Earthquake-Proofing Techniques - Research Article from World of Invention

This encyclopedia article consists of approximately 2 pages of information about Earthquake-Proofing Techniques.
This section contains 488 words
(approx. 2 pages at 300 words per page)
Buy the Earthquake-Proofing Techniques Encyclopedia Article

Earthquake-Proofing Techniques

Earthquakes occur in many parts of the world, sometimes with great regularity. The magnitude of an earthquake is measured by the Richter seismic scale, while the severity of a earthquake is measured in terms of damage and lives lost. The damage and casualties are related to more than the strength of the tremor, but also to population density and the quality of building construction.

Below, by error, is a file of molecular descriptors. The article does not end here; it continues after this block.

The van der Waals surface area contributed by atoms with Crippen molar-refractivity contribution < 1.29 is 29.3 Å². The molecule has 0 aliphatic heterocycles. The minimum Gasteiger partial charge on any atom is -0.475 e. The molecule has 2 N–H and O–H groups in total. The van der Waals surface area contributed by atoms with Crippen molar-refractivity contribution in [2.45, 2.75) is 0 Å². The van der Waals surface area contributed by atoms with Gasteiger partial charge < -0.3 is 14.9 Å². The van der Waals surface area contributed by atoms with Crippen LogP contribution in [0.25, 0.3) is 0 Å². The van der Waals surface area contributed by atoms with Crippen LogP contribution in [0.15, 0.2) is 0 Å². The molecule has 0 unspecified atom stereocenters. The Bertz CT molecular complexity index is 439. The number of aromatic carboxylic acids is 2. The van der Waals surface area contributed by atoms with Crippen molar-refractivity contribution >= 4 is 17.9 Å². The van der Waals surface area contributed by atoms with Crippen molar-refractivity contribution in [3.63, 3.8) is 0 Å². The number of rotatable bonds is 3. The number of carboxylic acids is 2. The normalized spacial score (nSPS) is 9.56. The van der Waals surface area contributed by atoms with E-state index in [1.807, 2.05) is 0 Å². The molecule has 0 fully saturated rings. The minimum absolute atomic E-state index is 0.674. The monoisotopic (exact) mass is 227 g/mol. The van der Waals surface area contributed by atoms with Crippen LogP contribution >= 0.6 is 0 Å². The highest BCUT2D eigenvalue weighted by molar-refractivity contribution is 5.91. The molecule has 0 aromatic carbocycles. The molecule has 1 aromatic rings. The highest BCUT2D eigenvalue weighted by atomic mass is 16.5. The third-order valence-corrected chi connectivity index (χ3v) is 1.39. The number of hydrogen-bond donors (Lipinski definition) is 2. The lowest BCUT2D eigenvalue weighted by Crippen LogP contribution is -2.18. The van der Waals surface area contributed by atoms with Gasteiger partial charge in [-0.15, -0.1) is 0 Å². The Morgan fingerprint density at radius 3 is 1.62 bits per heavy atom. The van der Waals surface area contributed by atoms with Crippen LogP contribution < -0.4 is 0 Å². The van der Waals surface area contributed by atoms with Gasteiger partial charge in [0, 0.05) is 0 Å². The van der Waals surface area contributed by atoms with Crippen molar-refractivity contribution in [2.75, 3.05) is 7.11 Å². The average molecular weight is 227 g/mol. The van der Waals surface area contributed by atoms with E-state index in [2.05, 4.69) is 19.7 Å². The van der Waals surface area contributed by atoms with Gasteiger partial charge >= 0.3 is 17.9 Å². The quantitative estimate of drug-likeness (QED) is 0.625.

In the San Francisco earthquake of 1906, a majority of the buildings withstood the tremors but were destroyed by the fire that followed. It not only spawned demands for fireproofing techniques, but also brought about earthquake-proof primary and secondary water supply systems for fighting fires.

During later earthquakes, many overpasses of the California interstate highway system collapsed or were damaged because of their inflexible design. In the 1950s, the concept of ductility, or pliancy, was formulated. It called for the use of energy-absorbing...

(read more)

This section contains 488 words
(approx. 2 pages at 300 words per page)
Buy the Earthquake-Proofing Techniques Encyclopedia Article
Copyrights
Gale
Earthquake-Proofing Techniques from Gale. ©2005-2006 Thomson Gale, a part of the Thomson Corporation. All rights reserved.
Follow Us on Facebook